Capt. Gerd Wiesler (Ulrich Muhe) is the German Democratic Republic's ultimate company man. So good at conducting interrogations and spotting liars he teaches new State Security ("Stasi") recruits how to do both and dedicates his life to watching and exposing "comrades" who aren't quite as loyal as they should be. But when he starts conducting surveillance on dashing playwright Georg Dreyman (Sebastian Koch) and his actress girlfriend Christa-Marie Sieland (Martina Gedeck) Wiesler finds himself getting caught up in their real-life drama--particularly after he discovers the true reason Dreyman has come under suspicion. As the stakes rise Wiesler's dedication to the Socialist Unity Party battles his growing sense of what honor truly is. The Lives of Others is full of strong performances with Muhe's at the top of the list. Resembling a German Kevin Spacey he conveys most of Wiesler's changing outlook through his large expressive eyes. As Wiesler's exposure to the color and passion of Georg and Christa-Marie's life underlines the stark emptiness of his own Muhe signals through slight changes in his character's rigid discipline much more is going on beneath the surface. Koch and Gedeck are also excellent. Georg and Christa-Marie's need for self-expression is constantly stifled by the pressure to be good party members and both actors--particularly Gedeck--make it clear what the personal cost of that conflict can be. In the supporting cast Ulrich Tukur does a nice job as Wiesler's secret police colleague/supervisor Lt. Col. Anton Grubitz turning what could have been a one-note performance into a role with unexpected nuances. Director Florian Henckel von Donnersmarck--who grew up in West Germany but visited the East as a child with his parents--has said that he spent four years researching The Lives of Others and it shows. The stark impersonal nature of much of the socialists' daily lives has the stamp of authenticity as does the film's mood of constant fear and suspicion. By contrasting scenes set in Georg and Christa-Marie's eclectic lived-in apartment--a haven from the world of informants and efficiency--with shots of a solitary Wiesler eavesdropping via headphone von Donnersmarck shows how even a tenuous connection to the world of passion and art can transform a life. In the end it is the characters' most human instincts--be they good or bad--that determine their fate not the party's rules and regulations.
Psychologist Chris Kelvin (George Clooney) is asked to investigate the strange behavior of a small group of scientists aboard a space station orbiting the planet Solaris. The expedition has stopped all communication with Earth and mission captain Gibarian (Ulrich Tukur) has committed suicide. Once on board the space station Kelvin discovers two surviving crewmembers who are suffering from extreme stress and paranoia brought on by studying the planetary body. He learns that Solaris can create physical personifications known as "visitors " which are drawn from the crew's subconscious memories. For Kelvin a "visitor" comes in the form of his wife Rheya (Natascha McElhone) who committed suicide years earlier. Soon enough he finds himself in the same nutty predicament as the crew and becomes fixated on the possibility he can change the events that lead to Rheya's death. The film based on Stanislaw Lem's 1961 novel of the same name is not so much a sci-fi pic as it is a futuristic romance. It's a slow-building story that raises many questions without ever answering them including the planet's motives.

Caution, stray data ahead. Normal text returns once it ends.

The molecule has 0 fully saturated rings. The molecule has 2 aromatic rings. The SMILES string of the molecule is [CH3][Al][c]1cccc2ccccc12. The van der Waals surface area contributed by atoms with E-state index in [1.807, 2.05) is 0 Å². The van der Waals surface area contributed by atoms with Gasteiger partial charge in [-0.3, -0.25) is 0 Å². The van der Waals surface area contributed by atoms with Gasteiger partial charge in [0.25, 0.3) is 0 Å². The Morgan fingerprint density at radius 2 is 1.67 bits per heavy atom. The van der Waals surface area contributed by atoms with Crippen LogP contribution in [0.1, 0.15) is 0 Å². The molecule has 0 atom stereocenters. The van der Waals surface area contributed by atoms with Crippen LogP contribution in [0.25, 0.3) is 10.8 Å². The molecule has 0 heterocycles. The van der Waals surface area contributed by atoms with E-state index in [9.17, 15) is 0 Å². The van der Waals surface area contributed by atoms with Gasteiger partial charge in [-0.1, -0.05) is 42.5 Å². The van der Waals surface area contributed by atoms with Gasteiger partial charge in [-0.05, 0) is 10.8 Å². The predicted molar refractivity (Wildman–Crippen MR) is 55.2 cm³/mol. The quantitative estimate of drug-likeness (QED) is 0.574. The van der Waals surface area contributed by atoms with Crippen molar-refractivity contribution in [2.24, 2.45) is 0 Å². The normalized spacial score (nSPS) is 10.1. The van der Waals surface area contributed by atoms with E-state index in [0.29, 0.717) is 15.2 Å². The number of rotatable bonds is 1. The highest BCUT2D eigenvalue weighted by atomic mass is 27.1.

While Clooney delivers a soulful performance as the worrisome Chris Kelvin it might have been more interesting to establish his character without spelling out his past. Kelvin's wife Rheya is supposed to be a character so dark that flowers practically die when she walks into a room. While McElhone's portrayal of Rheya is not bad her morbidity comes more from the character's back story than the actress's performance; Rheya is suicidal and has an abortion hence she is a sinister being. Viola Davis plays Helen Gordon one of the two surviving crewmembers on the space station. Good performance but her character is too inconsistent. At the start of the film for example she is holed up in her quarters and refuses to come out. In the next scene however she divulges everything she knows to Kelvin in a very logical and calm manner. What happened to the paranoia the extreme stress? Jeremy Davies is the second crewmember Snow (perhaps aptly named because he seems almost as though he's actually on coke). Doing his best Crispin Glover Davies is the most irritating thing about the movie.
Solaris was first adapted as a feature film by Russian director Andrei Tarkovsky in 1972 in a much longer and truer version of the book. Director/screenwriter Steven Soderbergh decided to delve deeper into Kelvin's relationship with his wife Rheya than necessary. Not a sci-fi director at heart Soderbergh whitewashes many of the book's technical details such as what constellation the space station is orbiting or anything pertinent about Solaris itself. He chooses instead to focus on Kelvin's troubled relationship with Rheya which is established through sappy flashbacks. But what goes on between the couple on the space station is much more compelling than their overly sentimentalized past. Because the new Rheya is created from Kelvin's mind her own memories are actually his; if he remembers they met on a train for example so will she. Eventually she begins to question her own existence and demands answers from Kelvin that he cannot provide. Soderbergh examines religious philosophical and spiritual issues in a not-so-subtle manner but leaves the film open to interpretation. Completely devoid of splashy special effects Soderbergh's Solaris is beautifully shot with a minimalist effect.